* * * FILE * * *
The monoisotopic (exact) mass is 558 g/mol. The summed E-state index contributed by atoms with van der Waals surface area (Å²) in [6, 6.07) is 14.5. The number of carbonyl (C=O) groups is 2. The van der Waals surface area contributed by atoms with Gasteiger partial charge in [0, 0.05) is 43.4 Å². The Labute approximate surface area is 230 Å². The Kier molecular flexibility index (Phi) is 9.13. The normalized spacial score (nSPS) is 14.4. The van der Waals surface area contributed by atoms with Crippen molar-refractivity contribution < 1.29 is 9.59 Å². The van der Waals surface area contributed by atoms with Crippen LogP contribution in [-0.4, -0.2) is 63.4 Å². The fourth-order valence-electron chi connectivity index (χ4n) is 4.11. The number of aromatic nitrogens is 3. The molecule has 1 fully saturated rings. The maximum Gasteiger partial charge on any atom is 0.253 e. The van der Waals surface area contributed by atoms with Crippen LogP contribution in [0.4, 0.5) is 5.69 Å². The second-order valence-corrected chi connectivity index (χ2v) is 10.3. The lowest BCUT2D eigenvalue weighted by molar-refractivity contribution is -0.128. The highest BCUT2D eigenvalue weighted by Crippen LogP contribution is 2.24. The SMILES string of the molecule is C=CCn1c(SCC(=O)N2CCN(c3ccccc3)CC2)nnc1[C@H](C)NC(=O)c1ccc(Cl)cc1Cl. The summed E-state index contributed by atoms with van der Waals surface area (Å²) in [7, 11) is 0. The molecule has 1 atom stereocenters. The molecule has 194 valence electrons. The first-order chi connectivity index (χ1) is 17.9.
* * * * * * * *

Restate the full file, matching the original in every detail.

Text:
The monoisotopic (exact) mass is 558 g/mol. The summed E-state index contributed by atoms with van der Waals surface area (Å²) in [6, 6.07) is 14.5. The number of carbonyl (C=O) groups is 2. The van der Waals surface area contributed by atoms with Gasteiger partial charge in [0, 0.05) is 43.4 Å². The Labute approximate surface area is 230 Å². The Kier molecular flexibility index (Phi) is 9.13. The normalized spacial score (nSPS) is 14.4. The van der Waals surface area contributed by atoms with Crippen molar-refractivity contribution < 1.29 is 9.59 Å². The van der Waals surface area contributed by atoms with Crippen LogP contribution in [-0.4, -0.2) is 63.4 Å². The fourth-order valence-electron chi connectivity index (χ4n) is 4.11. The number of aromatic nitrogens is 3. The molecule has 1 fully saturated rings. The maximum Gasteiger partial charge on any atom is 0.253 e. The van der Waals surface area contributed by atoms with Crippen LogP contribution in [0.4, 0.5) is 5.69 Å². The second-order valence-corrected chi connectivity index (χ2v) is 10.3. The lowest BCUT2D eigenvalue weighted by molar-refractivity contribution is -0.128. The highest BCUT2D eigenvalue weighted by Crippen LogP contribution is 2.24. The SMILES string of the molecule is C=CCn1c(SCC(=O)N2CCN(c3ccccc3)CC2)nnc1[C@H](C)NC(=O)c1ccc(Cl)cc1Cl. The summed E-state index contributed by atoms with van der Waals surface area (Å²) in [7, 11) is 0. The molecule has 1 atom stereocenters. The molecule has 194 valence electrons. The first-order chi connectivity index (χ1) is 17.9.